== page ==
This report reflects on the value of peer support and shares practical insights from 10 of the organisations we worked with through the Centre for Social Action Innovation Fund.
- The evidence generated with the cohort shows that peer support has the potential to improve psychosocial outcomes, behaviour, wellbeing outcomes, and service use.
- Reciprocity is an important motivator for volunteers.
- The most effective volunteers were trained and well supported.
- Developing relationships with public service professionals was helpful in scaling.
One in four of us is living with a long-term health condition and/or a diagnosable mental health problem. To help us manage our conditions or support our loved ones in the best possible way, it is simply not enough to make small changes to the health and care systems.
Instead, we need an unconventional new approach in how we design and deliver health and care services that puts people in the lead, uses the resources in our communities and embeds co-production as a core principle.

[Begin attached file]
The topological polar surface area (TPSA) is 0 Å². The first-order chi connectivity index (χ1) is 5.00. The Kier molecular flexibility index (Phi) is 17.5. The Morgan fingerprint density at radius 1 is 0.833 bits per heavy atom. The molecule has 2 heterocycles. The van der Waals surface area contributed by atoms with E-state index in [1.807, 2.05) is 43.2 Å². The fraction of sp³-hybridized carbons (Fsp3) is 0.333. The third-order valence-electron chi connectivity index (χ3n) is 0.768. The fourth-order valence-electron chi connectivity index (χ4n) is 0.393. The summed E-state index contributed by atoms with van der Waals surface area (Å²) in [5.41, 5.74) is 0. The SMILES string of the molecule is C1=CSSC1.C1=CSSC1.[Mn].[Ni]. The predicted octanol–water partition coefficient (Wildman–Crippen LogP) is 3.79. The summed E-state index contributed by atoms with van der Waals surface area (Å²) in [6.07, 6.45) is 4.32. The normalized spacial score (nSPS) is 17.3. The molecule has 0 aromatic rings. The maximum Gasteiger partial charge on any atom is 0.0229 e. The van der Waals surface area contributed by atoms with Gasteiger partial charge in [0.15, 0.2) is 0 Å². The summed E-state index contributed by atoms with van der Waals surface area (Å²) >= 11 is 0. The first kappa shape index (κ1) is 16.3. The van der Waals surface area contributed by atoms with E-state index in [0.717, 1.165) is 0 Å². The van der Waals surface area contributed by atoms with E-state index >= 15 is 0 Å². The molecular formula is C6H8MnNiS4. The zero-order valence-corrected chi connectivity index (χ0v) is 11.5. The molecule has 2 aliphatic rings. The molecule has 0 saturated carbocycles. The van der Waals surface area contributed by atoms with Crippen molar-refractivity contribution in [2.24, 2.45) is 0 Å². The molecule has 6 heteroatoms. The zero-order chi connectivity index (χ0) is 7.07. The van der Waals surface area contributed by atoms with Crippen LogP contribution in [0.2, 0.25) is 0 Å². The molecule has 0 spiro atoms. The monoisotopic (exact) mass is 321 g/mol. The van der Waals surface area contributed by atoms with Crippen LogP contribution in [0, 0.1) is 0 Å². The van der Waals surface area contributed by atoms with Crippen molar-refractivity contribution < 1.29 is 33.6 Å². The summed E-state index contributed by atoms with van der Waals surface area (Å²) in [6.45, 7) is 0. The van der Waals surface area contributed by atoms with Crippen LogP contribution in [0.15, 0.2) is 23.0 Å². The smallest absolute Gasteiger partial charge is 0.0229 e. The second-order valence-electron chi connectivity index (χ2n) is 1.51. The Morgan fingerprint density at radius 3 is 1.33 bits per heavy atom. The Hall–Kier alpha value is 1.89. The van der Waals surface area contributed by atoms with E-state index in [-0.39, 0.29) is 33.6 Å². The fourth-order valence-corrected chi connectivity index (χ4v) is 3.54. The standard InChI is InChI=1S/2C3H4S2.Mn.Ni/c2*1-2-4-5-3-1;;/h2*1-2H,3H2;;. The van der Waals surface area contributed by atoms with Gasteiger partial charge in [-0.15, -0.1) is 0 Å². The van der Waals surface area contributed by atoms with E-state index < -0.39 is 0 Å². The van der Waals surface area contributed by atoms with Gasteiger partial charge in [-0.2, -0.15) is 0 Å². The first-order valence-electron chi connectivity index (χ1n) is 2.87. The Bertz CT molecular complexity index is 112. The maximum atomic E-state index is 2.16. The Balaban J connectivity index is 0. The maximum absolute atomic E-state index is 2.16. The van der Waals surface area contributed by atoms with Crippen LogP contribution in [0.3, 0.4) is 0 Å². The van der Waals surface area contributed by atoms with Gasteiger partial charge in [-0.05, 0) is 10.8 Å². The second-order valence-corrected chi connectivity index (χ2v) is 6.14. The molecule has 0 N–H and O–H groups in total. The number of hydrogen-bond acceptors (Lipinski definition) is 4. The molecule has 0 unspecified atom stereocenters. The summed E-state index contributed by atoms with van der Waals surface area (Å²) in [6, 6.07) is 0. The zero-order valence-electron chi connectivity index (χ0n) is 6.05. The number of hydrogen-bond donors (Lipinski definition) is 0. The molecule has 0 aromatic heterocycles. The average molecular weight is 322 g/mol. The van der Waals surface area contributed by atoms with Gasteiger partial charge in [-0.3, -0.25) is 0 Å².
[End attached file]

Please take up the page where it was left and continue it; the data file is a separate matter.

Peer support is one of the key elements of this new approach. At the heart of it, it's people helping similar people. It puts people with similar long-term conditions or experiences in the lead to support each other, leverages the assets of our communities to support recovery or self management, and uses co-production at every step.
This paper reflects on why peer support is a critical piece of the puzzle in the future of people-powered health. It also shares the practical insights from our Centre for Social Action Innovation Fund peer support cohort.
It concludes with what the future might hold for those working with and commissioning peer support in England.